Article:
Why Birds Sing

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Pub Date Oct 06 2020 | Archive Date Oct 14 2020

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A charming, deeply felt novel about human connection and finding music between the notes

When opera singer Dawn Woodward has an onstage flameout, all she wants is to be left alone. She’s soon faced with other complications the day her husband announces her estranged brother-in-law, Tariq, is undergoing cancer treatment and moving in, his temperamental parrot in tow. To make matters worse, though she can’t whistle herself, she has been tasked with teaching arias to an outspoken group of devoted siffleurs who call themselves the Warblers. Eventually, Tariq and his bird join the class, and Dawn forms unexpected friendships with her new companions. But when her marriage shows signs of trouble and Tariq’s health declines, she begins questioning her foundations, including the career that she has worked so hard to build and the true nature of love and song.

A charming, deeply felt novel about human connection and finding music between the notes

When opera singer Dawn Woodward has an onstage flameout, all she wants is to be left alone. She’s soon...

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ISBN 9781770415812

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Average rating from 33 members

Featured Reviews

Thank you NetGalley and ECW for the eARC.
What a wonderful book this is, I absolutely loved it!
Dawn Woodward is an opera singer who had a disastrous failure on stage and has been miserably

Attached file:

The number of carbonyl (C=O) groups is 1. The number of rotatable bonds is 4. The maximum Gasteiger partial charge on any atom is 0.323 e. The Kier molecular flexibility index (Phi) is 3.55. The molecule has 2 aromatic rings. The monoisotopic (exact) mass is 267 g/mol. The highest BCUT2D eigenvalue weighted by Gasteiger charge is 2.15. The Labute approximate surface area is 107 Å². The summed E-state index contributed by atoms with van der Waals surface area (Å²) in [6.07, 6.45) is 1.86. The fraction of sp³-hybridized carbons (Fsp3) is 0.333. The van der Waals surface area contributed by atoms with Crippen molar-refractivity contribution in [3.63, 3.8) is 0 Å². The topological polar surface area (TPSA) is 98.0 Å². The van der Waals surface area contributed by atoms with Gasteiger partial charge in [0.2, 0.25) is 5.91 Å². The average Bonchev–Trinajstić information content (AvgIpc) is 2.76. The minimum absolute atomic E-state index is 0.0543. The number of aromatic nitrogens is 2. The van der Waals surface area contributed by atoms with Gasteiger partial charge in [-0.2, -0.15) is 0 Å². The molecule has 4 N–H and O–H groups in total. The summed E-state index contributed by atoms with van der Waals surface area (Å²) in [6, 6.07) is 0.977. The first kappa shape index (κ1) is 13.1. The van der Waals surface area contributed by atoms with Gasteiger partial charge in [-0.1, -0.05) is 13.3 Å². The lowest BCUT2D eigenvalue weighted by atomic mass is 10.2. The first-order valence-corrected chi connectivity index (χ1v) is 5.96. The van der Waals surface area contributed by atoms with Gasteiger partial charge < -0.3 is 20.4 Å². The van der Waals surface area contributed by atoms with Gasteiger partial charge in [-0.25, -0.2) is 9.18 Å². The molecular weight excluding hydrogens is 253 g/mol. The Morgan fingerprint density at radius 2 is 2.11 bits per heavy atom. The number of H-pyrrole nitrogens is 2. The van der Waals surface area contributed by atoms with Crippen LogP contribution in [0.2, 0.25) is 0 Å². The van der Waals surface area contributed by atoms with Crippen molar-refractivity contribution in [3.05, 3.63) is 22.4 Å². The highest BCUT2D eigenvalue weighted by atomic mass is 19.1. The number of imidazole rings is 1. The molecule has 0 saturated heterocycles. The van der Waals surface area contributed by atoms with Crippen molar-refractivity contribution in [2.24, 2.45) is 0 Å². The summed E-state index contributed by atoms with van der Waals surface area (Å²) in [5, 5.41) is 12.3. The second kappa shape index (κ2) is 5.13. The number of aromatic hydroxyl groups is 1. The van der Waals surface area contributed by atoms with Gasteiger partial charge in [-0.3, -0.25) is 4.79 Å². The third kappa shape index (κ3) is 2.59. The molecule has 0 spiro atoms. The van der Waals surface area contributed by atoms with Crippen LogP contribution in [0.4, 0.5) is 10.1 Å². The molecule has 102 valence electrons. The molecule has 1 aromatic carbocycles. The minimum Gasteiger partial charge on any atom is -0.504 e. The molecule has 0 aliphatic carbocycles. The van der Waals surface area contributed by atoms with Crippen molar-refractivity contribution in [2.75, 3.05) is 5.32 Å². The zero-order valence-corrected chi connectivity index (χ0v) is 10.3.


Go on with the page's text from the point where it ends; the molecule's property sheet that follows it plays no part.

staying home, until she gets the job of leading a group of whistlers, the Wharblers. She can't whistle herself, but practices secretly at home, as well as trying to get her singing voice back. Her husband, Ash, asks her to look after her estranged brother-in-law, Tariq, who has cancer. Tariq turns up with his parrot, Tulip. They now have to try and keep Mina, her grumbling mother-in-law, away, as she would be heartbroken to know Tariq may be dying.
Tulip, in my humble opinion, is one of the best and most lovable characters in literature. I can't remember another character I enjoyed as much as Tulip in my long reading history.
The Wharblers are a diverse and eccentric group. When Dawn's marriage crumbles, Tariq, Tulip, the Wharblers and even Mina, offer her a way into a new future,
The story is uplifting and has so many interesting facts about birds, the musical world, whales, parrots and many other topics, it blew my mind. Terrific!
Do yourselves a favour and read this book!

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Oh, how I loved this book. I already have a list of ten people I want to send it to, it literally has something for everyone. Opera, birding, whistling, a parrot, a love triange and a culminating competition. Flew through this and will be thinking about it for a while.

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Dawn doesn’t need complications in her life. She’s busy brooding day after day over her flamed-out opera singing career, spending hours each day streaming her last, humiliating performance. It wasn’t what she expected for herself, but she’s on hiatus now while her voice heals, and at least now she and her husband of five years, Ash, have time to start the family they’ve always wanted. So the last thing she needs is her brother-in-law, Tariq, whom she barely knows, moving in with them. Nor does she want to tutor a bunch of quirky, amateur whistlers in need of a coach.